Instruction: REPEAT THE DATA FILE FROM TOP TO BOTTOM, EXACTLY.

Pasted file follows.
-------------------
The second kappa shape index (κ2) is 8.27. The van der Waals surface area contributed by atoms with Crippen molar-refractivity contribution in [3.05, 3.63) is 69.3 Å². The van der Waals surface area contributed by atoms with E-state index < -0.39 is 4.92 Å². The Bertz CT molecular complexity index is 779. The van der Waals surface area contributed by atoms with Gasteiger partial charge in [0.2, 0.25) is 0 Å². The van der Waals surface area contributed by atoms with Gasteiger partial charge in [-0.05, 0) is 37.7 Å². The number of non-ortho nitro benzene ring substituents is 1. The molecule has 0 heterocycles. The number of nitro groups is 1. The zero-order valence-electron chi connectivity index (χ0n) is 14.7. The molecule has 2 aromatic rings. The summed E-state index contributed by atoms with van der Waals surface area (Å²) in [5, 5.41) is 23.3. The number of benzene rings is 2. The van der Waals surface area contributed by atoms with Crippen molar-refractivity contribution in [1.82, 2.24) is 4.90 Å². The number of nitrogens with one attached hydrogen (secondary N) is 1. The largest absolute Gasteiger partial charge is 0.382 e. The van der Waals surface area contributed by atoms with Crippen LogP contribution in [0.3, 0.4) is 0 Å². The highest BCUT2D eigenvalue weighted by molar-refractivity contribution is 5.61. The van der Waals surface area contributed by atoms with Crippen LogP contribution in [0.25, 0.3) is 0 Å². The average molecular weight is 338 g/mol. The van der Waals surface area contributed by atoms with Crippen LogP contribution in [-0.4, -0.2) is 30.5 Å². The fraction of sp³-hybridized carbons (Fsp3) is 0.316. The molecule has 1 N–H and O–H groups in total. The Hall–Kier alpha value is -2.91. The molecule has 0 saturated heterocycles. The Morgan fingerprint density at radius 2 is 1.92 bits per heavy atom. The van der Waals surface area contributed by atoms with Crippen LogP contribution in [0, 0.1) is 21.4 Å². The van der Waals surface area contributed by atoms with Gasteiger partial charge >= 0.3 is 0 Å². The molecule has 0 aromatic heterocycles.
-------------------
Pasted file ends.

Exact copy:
The second kappa shape index (κ2) is 8.27. The van der Waals surface area contributed by atoms with Crippen molar-refractivity contribution in [3.05, 3.63) is 69.3 Å². The van der Waals surface area contributed by atoms with E-state index < -0.39 is 4.92 Å². The Bertz CT molecular complexity index is 779. The van der Waals surface area contributed by atoms with Gasteiger partial charge in [0.2, 0.25) is 0 Å². The van der Waals surface area contributed by atoms with Gasteiger partial charge in [-0.05, 0) is 37.7 Å². The number of non-ortho nitro benzene ring substituents is 1. The molecule has 0 heterocycles. The number of nitro groups is 1. The zero-order valence-electron chi connectivity index (χ0n) is 14.7. The molecule has 2 aromatic rings. The summed E-state index contributed by atoms with van der Waals surface area (Å²) in [5, 5.41) is 23.3. The number of benzene rings is 2. The van der Waals surface area contributed by atoms with Crippen molar-refractivity contribution in [1.82, 2.24) is 4.90 Å². The number of nitrogens with one attached hydrogen (secondary N) is 1. The largest absolute Gasteiger partial charge is 0.382 e. The van der Waals surface area contributed by atoms with Crippen LogP contribution in [0.3, 0.4) is 0 Å². The highest BCUT2D eigenvalue weighted by molar-refractivity contribution is 5.61. The van der Waals surface area contributed by atoms with Crippen LogP contribution in [0.25, 0.3) is 0 Å². The average molecular weight is 338 g/mol. The van der Waals surface area contributed by atoms with Crippen LogP contribution in [-0.4, -0.2) is 30.5 Å². The fraction of sp³-hybridized carbons (Fsp3) is 0.316. The molecule has 1 N–H and O–H groups in total. The Hall–Kier alpha value is -2.91. The molecule has 0 saturated heterocycles. The Morgan fingerprint density at radius 2 is 1.92 bits per heavy atom. The van der Waals surface area contributed by atoms with Crippen LogP contribution in [0, 0.1) is 21.4 Å². The van der Waals surface area contributed by atoms with Gasteiger partial charge >= 0.3 is 0 Å². The molecule has 0 aromatic heterocycles.